Failure to take this action will potentially diminish, if not obliterate, the economic wealth and quality of life that human endeavour has built, largely powered by the hydrocarbon industry that we now need to transition away from.

Natural resources and the circular economy

Global regulators should also address the structure of the commoditised energy and mineral resources’ markets. These markets need to be reconfigured to incorporate the real costs of environmental externalities that we’ve ignored for far too long.

How can we rectify a world where energy and mineral resource producers, developers and traders are valued based on the volumes they exploit, without any direct accountability for how these resources are efficiently utilised?

In the future, these organisations should have a vested interest in ensuring their end-use customers use these resources more efficiently, minimise waste and recycle whenever possible. This should become a key determinant of their future licence to operate.

One viable mechanism to foster greater circularity could be the introduction of what I have termed a Circular Economy Revenue Tax (CERT). This tax would be levied on all exploiters and traders of natural resources, with the income directed to resource efficiency and recycling projects.

The percentage revenue raised by such a tax could vary based on the type of resource, regional, and national economic circumstances. These funds should be allocated solely for promoting resource-efficient utilisation and improved recycling of these resources. A global multilateral agency, such as the United Nations or World Bank, would need to provide appropriate governance for the disbursement of the funds.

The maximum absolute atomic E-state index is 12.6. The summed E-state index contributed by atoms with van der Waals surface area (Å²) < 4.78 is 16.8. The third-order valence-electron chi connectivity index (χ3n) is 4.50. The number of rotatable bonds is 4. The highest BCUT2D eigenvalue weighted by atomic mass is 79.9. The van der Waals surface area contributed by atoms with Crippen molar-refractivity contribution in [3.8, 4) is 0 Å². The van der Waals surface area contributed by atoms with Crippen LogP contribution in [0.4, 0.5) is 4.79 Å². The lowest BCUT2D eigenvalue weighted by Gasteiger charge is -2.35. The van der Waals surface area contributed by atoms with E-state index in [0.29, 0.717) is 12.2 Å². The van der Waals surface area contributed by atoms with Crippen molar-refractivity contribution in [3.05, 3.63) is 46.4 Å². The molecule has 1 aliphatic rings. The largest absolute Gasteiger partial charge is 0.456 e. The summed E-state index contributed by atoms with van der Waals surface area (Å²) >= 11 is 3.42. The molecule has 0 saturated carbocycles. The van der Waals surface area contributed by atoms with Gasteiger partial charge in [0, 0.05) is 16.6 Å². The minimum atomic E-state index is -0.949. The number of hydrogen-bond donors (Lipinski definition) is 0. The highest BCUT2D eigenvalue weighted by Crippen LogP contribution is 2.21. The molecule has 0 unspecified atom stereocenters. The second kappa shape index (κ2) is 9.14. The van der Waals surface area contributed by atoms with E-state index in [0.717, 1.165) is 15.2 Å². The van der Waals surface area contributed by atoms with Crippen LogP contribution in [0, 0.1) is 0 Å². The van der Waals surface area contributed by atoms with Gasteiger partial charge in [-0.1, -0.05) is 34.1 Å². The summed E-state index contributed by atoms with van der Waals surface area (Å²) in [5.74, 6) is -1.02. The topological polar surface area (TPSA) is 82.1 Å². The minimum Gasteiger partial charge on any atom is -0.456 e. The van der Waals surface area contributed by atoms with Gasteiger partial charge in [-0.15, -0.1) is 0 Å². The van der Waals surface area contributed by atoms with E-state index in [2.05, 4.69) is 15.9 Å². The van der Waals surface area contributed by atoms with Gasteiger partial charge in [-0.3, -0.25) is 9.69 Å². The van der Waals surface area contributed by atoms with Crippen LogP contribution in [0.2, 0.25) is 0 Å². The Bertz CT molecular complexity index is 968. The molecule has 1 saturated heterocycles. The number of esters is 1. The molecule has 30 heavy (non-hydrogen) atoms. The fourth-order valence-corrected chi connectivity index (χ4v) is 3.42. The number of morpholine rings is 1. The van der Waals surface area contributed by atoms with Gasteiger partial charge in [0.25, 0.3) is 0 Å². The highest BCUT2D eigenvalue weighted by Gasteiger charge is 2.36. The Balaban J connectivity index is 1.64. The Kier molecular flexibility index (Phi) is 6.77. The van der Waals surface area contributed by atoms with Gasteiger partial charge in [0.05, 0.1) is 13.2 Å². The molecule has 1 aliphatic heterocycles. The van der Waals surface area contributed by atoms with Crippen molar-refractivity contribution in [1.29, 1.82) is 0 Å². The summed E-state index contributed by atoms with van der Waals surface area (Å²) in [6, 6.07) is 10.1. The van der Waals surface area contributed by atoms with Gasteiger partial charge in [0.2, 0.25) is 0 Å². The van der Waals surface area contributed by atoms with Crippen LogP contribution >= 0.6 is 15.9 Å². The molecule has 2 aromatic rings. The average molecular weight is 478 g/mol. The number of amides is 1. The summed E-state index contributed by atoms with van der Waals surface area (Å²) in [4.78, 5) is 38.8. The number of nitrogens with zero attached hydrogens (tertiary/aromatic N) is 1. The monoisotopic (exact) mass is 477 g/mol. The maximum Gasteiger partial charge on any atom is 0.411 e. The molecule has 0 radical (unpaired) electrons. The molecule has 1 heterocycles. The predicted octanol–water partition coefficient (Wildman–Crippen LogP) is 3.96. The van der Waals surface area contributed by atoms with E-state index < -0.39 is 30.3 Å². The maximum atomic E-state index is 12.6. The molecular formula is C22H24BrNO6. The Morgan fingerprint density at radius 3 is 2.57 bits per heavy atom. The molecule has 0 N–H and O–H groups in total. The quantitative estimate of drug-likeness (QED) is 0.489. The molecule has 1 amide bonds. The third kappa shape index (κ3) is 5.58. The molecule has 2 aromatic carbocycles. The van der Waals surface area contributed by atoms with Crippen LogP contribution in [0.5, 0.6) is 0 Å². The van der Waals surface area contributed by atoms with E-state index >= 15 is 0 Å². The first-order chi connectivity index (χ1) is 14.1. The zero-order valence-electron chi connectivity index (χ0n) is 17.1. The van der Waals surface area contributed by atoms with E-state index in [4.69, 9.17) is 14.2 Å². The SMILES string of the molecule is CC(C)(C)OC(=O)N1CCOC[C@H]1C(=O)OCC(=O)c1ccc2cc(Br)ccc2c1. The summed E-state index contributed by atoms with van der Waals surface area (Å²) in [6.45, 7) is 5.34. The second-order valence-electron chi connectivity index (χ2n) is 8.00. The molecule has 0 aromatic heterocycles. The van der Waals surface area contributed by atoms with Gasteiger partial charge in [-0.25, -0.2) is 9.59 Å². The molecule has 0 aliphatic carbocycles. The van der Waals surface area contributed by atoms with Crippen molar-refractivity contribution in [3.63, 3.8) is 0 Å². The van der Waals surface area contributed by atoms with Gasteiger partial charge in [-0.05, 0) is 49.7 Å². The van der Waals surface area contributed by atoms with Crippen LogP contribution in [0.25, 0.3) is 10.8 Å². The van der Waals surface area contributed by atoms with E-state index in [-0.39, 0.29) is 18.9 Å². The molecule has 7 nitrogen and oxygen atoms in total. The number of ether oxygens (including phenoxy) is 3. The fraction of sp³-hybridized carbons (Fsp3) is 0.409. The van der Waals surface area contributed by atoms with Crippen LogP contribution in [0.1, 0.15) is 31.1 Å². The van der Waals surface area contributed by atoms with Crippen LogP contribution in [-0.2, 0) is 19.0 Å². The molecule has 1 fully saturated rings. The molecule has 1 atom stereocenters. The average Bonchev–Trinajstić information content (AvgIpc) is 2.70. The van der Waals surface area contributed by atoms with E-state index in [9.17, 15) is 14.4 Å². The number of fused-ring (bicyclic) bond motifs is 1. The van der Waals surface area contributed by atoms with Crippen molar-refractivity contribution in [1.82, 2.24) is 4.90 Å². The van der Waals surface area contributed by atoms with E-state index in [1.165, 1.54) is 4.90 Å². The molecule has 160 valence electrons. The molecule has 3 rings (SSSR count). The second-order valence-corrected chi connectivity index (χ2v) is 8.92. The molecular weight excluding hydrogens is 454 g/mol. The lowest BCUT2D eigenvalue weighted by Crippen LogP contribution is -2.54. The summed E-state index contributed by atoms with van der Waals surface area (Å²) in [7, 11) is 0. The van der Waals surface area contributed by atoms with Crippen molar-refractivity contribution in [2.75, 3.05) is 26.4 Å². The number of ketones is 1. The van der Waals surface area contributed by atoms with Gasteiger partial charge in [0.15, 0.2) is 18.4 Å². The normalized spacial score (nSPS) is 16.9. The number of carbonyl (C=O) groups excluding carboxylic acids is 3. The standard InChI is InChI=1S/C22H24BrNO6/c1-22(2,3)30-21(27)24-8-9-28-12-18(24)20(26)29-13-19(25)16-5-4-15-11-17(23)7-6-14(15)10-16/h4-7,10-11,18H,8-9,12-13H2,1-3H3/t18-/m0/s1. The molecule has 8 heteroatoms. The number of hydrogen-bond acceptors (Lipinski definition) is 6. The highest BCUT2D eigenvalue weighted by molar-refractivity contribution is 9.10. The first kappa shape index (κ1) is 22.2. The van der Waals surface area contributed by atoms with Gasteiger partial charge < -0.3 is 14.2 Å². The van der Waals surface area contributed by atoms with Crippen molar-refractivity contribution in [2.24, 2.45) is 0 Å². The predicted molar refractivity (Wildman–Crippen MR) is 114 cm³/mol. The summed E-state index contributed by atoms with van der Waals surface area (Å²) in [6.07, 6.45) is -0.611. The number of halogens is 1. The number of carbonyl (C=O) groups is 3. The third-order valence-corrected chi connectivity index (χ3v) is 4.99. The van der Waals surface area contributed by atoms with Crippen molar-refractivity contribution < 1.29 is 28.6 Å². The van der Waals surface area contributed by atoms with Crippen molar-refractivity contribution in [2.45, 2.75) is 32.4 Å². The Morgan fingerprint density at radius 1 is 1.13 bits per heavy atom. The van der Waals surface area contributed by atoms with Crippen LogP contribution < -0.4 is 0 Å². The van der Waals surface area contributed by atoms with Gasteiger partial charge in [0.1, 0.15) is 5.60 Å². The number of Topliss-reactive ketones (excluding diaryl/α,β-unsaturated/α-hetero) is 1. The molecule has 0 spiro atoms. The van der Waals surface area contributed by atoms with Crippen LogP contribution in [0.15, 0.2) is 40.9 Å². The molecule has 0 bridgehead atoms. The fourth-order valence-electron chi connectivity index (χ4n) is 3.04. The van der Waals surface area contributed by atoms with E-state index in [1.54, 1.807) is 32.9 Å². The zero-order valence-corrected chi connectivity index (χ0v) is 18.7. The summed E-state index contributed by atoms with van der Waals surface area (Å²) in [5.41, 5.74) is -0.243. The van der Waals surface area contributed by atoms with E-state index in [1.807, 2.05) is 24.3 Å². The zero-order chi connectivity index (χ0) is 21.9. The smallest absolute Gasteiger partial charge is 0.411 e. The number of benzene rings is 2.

The intricacies will be complex, but if governments agree that implementing this basic idea is worthwhile, even with a modest percentage levy, it could begin to set a precedent that could disrupt the current structure of commoditised resource markets and promote more circular economies.

Four decades ago, when I joined the oil and gas industry, I took pride in the genuine efforts companies like mine took to mitigate the environmental impact of the then-developing offshore oil and gas industry.

Now, employees of many international energy and resource companies question their companies’ commitment to fulfilling their social licence to operate. Boardroom discussions are dominated by shareholder returns. This disheartens many employees, with some even leaving their positions due to their principled beliefs.

I eagerly anticipate whether the two propositions above can spark enough debate and dialogue to inspire real and meaningful action at COP 28!

 

Peter Godfrey is the Asia-Pacific managing director of Energy Institute. This article first came out in the Energy Institute. The views and opinions expressed in this article are strictly those of the author only and are not necessarily given or endorsed by or on behalf of the Energy Institute.